Iowa Wesleyan on track for 'alternative future'

USDA: 'The furlough basically put a 35-day pause on our efforts to work with university leadership'

Iowa Wesleyan University — one of the state’s oldest higher education institutions, established before Iowa joined the union — last fall announced dire financial circumstances that risked forcing its closure and ending its more than 175-year run.

The school’s honest assessment and public plea — that it needed $2.1 million for a spring 2019 semester and $4.6 million to operate through December 2019 — revealed potential paths forward, with several donors stepping up, the U.S. Department of Agriculture agreeing to re-evaluate its loan obligations and administrators unveiling an “Alternatives Futures Project.”

That project, adopted Nov. 15, aimed to secure partnerships focused on sustaining the university, the community and the regional economy. A “new directions team,” involving Iowa Wesleyan trustees, would lead the effort — issuing a request for partnership proposals, reviewing responses, recommending next steps and implementing new partnerships.

Iowa Wesleyan officials in January reported sending requests for proposals to 242 universities and organizations they viewed as potential partners. On Jan. 9, Iowa Wesleyan President Steve Titus said the team had received 27 “expressions of interest” with at least six to seven planning to submit proposals.

A timeline projected the team would announce one to three finalists by Feb. 7, submit final recommendations by Feb. 22 and implement new collaborations in March.

What’s Happened Since

Iowa Wesleyan’s “new directions team” is reviewing partnership proposals and is “encouraged by the response,” according to Meg Richtman, the school’s vice president for strategic initiatives.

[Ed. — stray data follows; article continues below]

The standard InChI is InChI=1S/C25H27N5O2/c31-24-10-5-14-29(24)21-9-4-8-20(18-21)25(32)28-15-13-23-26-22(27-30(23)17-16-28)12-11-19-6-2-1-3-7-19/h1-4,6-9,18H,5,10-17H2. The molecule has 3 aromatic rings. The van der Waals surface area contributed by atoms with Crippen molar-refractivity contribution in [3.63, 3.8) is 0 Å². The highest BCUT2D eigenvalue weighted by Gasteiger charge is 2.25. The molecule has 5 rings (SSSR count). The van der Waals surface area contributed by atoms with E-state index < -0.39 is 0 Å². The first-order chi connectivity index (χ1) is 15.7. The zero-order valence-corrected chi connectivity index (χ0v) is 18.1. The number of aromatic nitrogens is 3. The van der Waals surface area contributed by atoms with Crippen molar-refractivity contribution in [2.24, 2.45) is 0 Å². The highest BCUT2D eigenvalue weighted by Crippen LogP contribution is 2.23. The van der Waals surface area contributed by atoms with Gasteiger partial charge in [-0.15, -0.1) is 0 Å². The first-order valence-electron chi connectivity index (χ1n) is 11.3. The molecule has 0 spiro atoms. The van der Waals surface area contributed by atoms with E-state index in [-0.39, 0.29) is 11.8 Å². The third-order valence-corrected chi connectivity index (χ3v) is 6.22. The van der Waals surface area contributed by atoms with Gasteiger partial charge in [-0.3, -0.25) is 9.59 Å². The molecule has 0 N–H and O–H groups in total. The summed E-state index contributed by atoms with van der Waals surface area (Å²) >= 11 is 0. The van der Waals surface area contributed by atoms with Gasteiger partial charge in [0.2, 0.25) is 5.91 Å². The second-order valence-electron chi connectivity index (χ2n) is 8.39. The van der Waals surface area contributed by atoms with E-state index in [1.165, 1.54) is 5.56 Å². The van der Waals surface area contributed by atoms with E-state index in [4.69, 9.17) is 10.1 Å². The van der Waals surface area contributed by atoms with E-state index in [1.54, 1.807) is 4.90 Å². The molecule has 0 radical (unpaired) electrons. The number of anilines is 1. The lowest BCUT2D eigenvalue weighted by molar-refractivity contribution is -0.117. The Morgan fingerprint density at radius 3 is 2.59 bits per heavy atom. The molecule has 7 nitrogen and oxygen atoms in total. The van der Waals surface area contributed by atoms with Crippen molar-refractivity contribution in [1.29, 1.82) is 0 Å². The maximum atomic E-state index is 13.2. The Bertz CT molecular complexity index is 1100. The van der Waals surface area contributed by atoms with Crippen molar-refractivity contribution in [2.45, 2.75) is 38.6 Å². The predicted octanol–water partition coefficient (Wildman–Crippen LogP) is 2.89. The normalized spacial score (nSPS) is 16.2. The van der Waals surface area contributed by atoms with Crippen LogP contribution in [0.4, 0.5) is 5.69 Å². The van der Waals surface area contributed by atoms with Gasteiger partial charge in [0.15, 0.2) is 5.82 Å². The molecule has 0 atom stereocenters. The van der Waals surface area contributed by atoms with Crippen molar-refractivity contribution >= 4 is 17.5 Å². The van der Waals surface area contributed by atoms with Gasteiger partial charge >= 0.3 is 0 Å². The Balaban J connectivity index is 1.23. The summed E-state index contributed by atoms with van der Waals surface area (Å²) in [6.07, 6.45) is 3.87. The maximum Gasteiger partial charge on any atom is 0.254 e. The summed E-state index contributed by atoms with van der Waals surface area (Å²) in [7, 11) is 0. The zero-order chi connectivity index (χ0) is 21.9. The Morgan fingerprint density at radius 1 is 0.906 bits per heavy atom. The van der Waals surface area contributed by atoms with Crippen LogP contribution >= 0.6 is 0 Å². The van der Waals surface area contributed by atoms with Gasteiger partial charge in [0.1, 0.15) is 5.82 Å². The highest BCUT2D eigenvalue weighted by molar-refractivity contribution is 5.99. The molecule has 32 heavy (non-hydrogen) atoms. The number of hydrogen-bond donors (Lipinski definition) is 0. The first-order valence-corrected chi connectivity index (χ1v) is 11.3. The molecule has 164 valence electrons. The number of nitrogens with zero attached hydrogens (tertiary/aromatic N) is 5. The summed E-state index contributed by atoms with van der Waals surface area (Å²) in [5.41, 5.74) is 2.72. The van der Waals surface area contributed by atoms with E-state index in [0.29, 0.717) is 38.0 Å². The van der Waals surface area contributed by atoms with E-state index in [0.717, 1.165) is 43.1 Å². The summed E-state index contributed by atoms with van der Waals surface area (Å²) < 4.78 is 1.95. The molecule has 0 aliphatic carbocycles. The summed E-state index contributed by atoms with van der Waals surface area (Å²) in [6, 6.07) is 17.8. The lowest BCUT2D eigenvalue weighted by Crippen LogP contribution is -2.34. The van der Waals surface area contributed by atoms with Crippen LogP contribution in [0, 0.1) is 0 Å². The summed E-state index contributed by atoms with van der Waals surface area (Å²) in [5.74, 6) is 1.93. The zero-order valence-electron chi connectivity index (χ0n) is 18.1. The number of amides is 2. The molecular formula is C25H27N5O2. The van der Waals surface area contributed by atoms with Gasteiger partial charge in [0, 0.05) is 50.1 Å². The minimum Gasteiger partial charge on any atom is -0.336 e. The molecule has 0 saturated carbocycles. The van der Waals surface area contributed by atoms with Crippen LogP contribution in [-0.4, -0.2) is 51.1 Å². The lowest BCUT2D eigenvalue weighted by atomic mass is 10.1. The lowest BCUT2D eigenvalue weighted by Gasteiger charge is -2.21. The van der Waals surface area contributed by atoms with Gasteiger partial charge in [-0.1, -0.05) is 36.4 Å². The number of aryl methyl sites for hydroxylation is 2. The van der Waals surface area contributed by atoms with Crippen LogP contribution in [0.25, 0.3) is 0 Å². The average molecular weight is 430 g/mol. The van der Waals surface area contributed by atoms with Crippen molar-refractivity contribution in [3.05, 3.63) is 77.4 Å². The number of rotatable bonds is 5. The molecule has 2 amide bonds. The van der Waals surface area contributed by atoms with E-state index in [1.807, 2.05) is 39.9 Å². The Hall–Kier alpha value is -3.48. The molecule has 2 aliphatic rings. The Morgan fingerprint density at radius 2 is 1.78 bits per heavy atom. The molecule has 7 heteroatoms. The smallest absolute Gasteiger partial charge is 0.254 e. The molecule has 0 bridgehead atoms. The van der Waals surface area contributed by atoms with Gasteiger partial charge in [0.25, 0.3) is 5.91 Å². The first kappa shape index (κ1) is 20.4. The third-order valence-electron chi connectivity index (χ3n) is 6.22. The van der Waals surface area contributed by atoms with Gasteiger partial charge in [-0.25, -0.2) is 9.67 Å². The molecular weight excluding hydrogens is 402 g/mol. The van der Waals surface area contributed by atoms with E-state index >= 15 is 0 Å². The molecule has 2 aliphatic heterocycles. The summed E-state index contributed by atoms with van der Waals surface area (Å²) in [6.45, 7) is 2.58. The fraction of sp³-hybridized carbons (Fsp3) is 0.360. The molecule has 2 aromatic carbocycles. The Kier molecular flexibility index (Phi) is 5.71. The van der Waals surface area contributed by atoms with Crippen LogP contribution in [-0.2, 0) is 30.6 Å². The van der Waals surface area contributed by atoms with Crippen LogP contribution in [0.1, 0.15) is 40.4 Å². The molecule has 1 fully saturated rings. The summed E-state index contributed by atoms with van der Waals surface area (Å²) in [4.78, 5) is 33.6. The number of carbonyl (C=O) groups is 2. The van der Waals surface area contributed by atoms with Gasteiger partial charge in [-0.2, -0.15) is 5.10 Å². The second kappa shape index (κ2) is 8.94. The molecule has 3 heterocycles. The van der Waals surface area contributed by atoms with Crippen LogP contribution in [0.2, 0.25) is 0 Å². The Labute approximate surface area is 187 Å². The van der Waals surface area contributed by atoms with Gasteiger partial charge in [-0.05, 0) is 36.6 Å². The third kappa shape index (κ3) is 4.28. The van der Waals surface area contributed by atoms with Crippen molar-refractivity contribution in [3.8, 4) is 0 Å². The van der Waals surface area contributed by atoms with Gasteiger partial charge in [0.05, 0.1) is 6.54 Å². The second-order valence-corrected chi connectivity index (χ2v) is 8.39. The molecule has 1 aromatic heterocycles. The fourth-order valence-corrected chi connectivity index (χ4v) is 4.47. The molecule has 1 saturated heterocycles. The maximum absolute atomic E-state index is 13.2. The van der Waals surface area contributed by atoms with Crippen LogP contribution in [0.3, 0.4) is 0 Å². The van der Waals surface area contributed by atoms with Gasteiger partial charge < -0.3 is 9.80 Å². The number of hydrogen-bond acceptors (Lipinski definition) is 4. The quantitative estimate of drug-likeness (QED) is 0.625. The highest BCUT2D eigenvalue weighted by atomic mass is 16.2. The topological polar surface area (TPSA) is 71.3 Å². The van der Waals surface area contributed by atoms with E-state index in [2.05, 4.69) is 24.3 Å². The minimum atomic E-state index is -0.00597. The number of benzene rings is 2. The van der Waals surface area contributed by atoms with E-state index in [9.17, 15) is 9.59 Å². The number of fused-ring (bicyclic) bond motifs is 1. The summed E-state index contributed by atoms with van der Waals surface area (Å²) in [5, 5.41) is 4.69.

She didn’t disclose how many proposals Iowa Wesleyan received or the names of interested parties.

University of Iowa spokeswoman Jeneane Beck said she wasn’t aware that her institution had received any communication from Iowa Wesleyan, while Kirkwood Community College said it did receive a message spelling out the school’s plight.

“As you may be aware, Iowa Wesleyan University is in the midst of seeking partnerships as part of its Alternative Futures Project,” Titus wrote in the letter to Kirkwood. “If you are interested in pursuing a conversation on a future partnership, or if you are aware of other institutions that may be interested in such a conversation, please forward this information or let me know and I will make contact.”

Kirkwood spokesman Justin Hoehn said the school isn’t ready to dive into a collaboration.

“Kirkwood is always open to considering opportunities to partner with other institutions if it is in the best interest of the students we serve,” according to a statement Hoehn provided. “However, based on what Iowa Wesleyan has said publicly about the uncertainty of its long-term future, Kirkwood is taking a wait-and-see approach before considering any partnership at this time.”

As part of Iowa Wesleyan’s path forward, it is discussing options with the U.S. Department of Agriculture’s Rural Development Office, which in 2016 approved a $21.4 million Wesleyan loan that came with a $5 million loan guarantee.

In December, the USDA told The Gazette that Wesleyan had not made any principal payments on that loan — meaning the balance remains at $21.4 million.

“Details of potential changes to the university’s loan agreements are being actively discussed, but no formal decisions have been finalized,” Darin Leach, spokesman for the USDA Rural Development Office, said at the time.

Weeks later, the partial government shutdown halted all activity, and Leach told The Gazette last week his office is assessing the status of pending projects and conversations.

“This includes conversations with the leadership at Iowa Wesleyan,” he said. “In terms of any sort of impact to the university, the furlough basically put a 35-day pause on our efforts to work with university leadership to secure a financial path forward.”

But Iowa Wesleyan’s Richtman said the shutdown “has had no impact” on its timeline.

“We will continue to move through the process and will involve the USDA in the conversations along the way and when necessary.”